It's counterintuitive that one could make money by talking up the lousy flavor of a product, but for a few bold merchants it seems to be working. DailyFinance documented the success of just such a marketing philosophy, as aggressively embraced by Canadian cough syrup company Buckley's: "In a series of ads, company owner Frank Buckley touted the truly terrible flavor of the syrup, noting that it was 'Not new. Not improved,' 'Feared by more people than ever before,' and 'People swear by it. And at it.'"
The campaign was by all accounts a huge success: advertising awards galore, and a 10 percent kick to Buckley's Canadian sales.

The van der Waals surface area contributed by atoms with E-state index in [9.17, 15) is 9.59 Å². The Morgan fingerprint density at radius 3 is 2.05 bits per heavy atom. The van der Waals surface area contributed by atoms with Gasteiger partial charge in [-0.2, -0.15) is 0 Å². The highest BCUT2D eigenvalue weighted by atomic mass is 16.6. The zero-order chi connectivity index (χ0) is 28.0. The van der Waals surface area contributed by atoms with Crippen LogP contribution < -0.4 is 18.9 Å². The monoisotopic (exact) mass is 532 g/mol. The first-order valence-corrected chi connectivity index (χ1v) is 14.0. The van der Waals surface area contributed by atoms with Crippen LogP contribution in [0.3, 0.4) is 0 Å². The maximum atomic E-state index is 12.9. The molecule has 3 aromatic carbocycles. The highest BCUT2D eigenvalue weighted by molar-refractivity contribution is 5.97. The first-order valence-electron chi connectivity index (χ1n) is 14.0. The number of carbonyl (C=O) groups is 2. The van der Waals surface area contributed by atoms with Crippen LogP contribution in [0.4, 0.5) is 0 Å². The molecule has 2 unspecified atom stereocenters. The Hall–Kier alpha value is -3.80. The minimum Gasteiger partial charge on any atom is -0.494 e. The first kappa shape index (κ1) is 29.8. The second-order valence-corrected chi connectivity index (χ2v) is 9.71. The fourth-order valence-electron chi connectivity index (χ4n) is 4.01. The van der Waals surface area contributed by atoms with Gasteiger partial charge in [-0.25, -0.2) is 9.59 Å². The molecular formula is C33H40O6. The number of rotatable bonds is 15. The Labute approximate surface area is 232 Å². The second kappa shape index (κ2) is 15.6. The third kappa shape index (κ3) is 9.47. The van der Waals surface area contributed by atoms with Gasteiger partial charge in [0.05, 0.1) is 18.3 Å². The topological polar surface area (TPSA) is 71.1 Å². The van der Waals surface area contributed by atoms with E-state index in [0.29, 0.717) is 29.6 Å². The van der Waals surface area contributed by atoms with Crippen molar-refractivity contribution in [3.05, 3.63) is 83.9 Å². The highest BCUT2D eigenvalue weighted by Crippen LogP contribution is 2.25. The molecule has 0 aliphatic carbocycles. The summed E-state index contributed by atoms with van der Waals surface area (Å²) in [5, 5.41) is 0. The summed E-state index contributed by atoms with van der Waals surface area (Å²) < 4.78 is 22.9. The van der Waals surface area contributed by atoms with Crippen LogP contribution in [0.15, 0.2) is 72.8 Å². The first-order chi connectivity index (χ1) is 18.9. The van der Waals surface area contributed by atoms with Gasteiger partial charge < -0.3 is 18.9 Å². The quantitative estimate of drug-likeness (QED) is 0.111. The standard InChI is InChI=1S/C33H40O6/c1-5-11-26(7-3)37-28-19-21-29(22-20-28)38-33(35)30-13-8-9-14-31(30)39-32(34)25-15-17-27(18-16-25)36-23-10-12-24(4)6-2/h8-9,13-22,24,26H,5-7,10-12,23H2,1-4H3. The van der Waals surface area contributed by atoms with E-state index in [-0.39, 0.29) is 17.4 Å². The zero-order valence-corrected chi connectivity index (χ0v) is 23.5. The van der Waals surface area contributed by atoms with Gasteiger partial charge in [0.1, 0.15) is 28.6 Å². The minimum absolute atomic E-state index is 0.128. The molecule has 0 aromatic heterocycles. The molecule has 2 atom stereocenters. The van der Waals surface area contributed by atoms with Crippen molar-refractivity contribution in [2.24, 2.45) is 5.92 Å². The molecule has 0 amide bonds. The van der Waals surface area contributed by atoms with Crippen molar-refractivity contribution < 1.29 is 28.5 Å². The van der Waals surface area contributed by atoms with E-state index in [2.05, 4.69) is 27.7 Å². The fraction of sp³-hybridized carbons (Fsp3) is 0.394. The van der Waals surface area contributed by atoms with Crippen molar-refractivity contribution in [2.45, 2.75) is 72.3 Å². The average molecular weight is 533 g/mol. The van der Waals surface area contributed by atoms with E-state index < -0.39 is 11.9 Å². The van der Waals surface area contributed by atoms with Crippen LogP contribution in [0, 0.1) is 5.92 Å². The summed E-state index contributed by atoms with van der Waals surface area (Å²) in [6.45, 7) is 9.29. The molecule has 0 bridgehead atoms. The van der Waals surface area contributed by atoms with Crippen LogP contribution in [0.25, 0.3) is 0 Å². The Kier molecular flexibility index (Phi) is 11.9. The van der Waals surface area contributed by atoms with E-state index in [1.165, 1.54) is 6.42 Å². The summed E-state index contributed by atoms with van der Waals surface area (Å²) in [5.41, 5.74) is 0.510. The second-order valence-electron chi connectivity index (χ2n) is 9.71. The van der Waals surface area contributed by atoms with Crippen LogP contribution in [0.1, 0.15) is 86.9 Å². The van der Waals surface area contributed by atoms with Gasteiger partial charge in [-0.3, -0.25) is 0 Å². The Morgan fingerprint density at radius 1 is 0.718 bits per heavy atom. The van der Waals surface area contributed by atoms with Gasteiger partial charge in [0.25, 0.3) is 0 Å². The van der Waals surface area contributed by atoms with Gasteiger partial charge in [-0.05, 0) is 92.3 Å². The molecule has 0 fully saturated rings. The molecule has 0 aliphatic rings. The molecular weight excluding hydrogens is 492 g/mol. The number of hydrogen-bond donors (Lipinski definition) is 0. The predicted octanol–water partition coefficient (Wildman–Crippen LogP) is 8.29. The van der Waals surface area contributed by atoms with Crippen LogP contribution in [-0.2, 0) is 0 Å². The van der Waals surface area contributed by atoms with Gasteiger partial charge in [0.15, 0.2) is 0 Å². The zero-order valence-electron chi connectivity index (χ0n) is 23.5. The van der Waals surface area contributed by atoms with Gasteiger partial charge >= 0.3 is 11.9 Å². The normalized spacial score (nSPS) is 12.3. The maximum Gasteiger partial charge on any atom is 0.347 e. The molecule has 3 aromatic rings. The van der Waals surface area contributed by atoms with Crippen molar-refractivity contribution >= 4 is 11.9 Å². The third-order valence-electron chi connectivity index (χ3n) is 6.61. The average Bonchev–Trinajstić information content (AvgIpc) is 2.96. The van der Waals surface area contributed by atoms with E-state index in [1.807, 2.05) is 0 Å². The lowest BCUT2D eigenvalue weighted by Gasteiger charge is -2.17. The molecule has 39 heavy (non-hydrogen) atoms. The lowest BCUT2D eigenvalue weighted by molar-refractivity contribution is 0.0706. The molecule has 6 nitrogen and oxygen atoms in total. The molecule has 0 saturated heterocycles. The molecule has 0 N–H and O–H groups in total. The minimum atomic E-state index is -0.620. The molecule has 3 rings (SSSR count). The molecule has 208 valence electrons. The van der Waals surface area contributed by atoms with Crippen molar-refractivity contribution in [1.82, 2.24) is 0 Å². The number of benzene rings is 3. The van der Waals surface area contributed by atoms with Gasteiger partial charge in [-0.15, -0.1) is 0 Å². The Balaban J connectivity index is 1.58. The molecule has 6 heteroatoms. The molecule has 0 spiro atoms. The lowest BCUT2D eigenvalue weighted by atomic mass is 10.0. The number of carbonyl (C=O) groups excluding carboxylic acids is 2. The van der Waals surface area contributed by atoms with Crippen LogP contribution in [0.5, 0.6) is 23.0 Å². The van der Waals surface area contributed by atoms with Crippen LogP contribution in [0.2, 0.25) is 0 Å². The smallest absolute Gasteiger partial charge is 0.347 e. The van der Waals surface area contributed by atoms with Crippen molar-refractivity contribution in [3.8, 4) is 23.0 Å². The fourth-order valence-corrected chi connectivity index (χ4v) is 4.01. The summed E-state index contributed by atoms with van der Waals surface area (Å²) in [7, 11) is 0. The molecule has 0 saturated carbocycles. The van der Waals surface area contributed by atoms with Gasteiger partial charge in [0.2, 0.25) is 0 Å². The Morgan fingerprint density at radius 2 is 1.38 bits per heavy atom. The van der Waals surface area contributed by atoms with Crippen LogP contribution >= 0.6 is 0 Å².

Buckley's, which comes in a range of appalling varieties ("including camphor, pine needle oil, and tincture of capsicum"), is one of three case studies presented by DailyFinance, including Sour Patch Kids (another Canadian inspiration, oddly enough), and Chicago's Swedish-inspired liquor of choice, Jeppson's Malort.
The common denominator: A fearless embrace of your own identity. Not everyone will love a distinctively nasty-tasting product, but it's a lot easier for a hard core to coalesce around one that wears its maladjusted flavor with pride.